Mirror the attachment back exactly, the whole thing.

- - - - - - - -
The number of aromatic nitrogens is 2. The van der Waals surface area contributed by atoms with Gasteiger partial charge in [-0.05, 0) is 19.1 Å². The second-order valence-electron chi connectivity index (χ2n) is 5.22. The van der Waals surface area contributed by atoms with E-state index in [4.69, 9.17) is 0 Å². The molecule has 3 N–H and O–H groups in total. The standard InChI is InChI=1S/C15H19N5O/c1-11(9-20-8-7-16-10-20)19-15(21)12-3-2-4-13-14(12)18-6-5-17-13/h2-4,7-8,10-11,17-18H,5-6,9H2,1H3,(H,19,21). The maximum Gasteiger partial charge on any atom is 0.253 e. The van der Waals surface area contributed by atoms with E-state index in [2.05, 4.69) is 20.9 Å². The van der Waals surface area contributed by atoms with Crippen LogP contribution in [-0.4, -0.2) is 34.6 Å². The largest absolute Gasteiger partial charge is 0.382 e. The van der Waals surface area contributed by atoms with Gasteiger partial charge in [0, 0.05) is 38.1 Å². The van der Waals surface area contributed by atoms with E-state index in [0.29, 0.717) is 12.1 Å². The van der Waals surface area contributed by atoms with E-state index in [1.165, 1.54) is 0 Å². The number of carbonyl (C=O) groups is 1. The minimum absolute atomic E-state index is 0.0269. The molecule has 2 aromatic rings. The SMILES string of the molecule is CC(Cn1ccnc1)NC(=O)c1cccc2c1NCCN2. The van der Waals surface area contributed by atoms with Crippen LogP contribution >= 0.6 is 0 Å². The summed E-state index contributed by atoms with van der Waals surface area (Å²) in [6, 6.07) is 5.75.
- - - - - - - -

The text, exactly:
The number of aromatic nitrogens is 2. The van der Waals surface area contributed by atoms with Gasteiger partial charge in [-0.05, 0) is 19.1 Å². The second-order valence-electron chi connectivity index (χ2n) is 5.22. The van der Waals surface area contributed by atoms with E-state index in [4.69, 9.17) is 0 Å². The molecule has 3 N–H and O–H groups in total. The standard InChI is InChI=1S/C15H19N5O/c1-11(9-20-8-7-16-10-20)19-15(21)12-3-2-4-13-14(12)18-6-5-17-13/h2-4,7-8,10-11,17-18H,5-6,9H2,1H3,(H,19,21). The maximum Gasteiger partial charge on any atom is 0.253 e. The van der Waals surface area contributed by atoms with E-state index in [2.05, 4.69) is 20.9 Å². The van der Waals surface area contributed by atoms with Crippen LogP contribution in [-0.4, -0.2) is 34.6 Å². The largest absolute Gasteiger partial charge is 0.382 e. The van der Waals surface area contributed by atoms with Gasteiger partial charge in [0, 0.05) is 38.1 Å². The van der Waals surface area contributed by atoms with E-state index in [0.29, 0.717) is 12.1 Å². The van der Waals surface area contributed by atoms with E-state index in [1.165, 1.54) is 0 Å². The number of carbonyl (C=O) groups is 1. The minimum absolute atomic E-state index is 0.0269. The molecule has 2 aromatic rings. The SMILES string of the molecule is CC(Cn1ccnc1)NC(=O)c1cccc2c1NCCN2. The van der Waals surface area contributed by atoms with Crippen LogP contribution >= 0.6 is 0 Å². The summed E-state index contributed by atoms with van der Waals surface area (Å²) in [6, 6.07) is 5.75.